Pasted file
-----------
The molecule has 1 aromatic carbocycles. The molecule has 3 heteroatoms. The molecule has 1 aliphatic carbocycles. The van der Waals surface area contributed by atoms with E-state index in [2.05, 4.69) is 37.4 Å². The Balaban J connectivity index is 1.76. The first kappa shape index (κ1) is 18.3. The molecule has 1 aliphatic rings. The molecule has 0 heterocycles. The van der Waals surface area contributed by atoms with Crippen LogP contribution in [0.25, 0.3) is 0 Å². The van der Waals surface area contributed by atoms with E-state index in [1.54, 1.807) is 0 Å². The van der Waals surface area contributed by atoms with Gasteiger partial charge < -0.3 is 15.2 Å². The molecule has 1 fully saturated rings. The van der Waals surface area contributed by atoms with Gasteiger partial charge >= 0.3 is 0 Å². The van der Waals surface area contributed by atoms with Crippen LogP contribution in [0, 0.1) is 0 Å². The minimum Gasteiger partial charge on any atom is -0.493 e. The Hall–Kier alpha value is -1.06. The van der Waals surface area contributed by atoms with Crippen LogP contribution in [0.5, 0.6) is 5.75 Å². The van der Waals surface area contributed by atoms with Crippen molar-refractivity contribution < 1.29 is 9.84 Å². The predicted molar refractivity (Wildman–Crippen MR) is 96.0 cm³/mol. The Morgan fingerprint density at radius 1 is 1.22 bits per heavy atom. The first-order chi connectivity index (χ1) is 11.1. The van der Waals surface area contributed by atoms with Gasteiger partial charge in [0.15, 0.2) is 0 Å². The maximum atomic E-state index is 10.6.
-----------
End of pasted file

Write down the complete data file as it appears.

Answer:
The molecule has 1 aromatic carbocycles. The molecule has 3 heteroatoms. The molecule has 1 aliphatic carbocycles. The van der Waals surface area contributed by atoms with E-state index in [2.05, 4.69) is 37.4 Å². The Balaban J connectivity index is 1.76. The first kappa shape index (κ1) is 18.3. The molecule has 1 aliphatic rings. The molecule has 0 heterocycles. The van der Waals surface area contributed by atoms with Crippen LogP contribution in [0.25, 0.3) is 0 Å². The van der Waals surface area contributed by atoms with E-state index in [1.54, 1.807) is 0 Å². The van der Waals surface area contributed by atoms with Gasteiger partial charge < -0.3 is 15.2 Å². The molecule has 1 fully saturated rings. The van der Waals surface area contributed by atoms with Gasteiger partial charge >= 0.3 is 0 Å². The van der Waals surface area contributed by atoms with Crippen LogP contribution in [0, 0.1) is 0 Å². The minimum Gasteiger partial charge on any atom is -0.493 e. The Hall–Kier alpha value is -1.06. The van der Waals surface area contributed by atoms with Crippen LogP contribution in [0.5, 0.6) is 5.75 Å². The van der Waals surface area contributed by atoms with Crippen molar-refractivity contribution < 1.29 is 9.84 Å². The predicted molar refractivity (Wildman–Crippen MR) is 96.0 cm³/mol. The Morgan fingerprint density at radius 1 is 1.22 bits per heavy atom. The first-order chi connectivity index (χ1) is 11.1. The van der Waals surface area contributed by atoms with Gasteiger partial charge in [0.15, 0.2) is 0 Å². The maximum atomic E-state index is 10.6.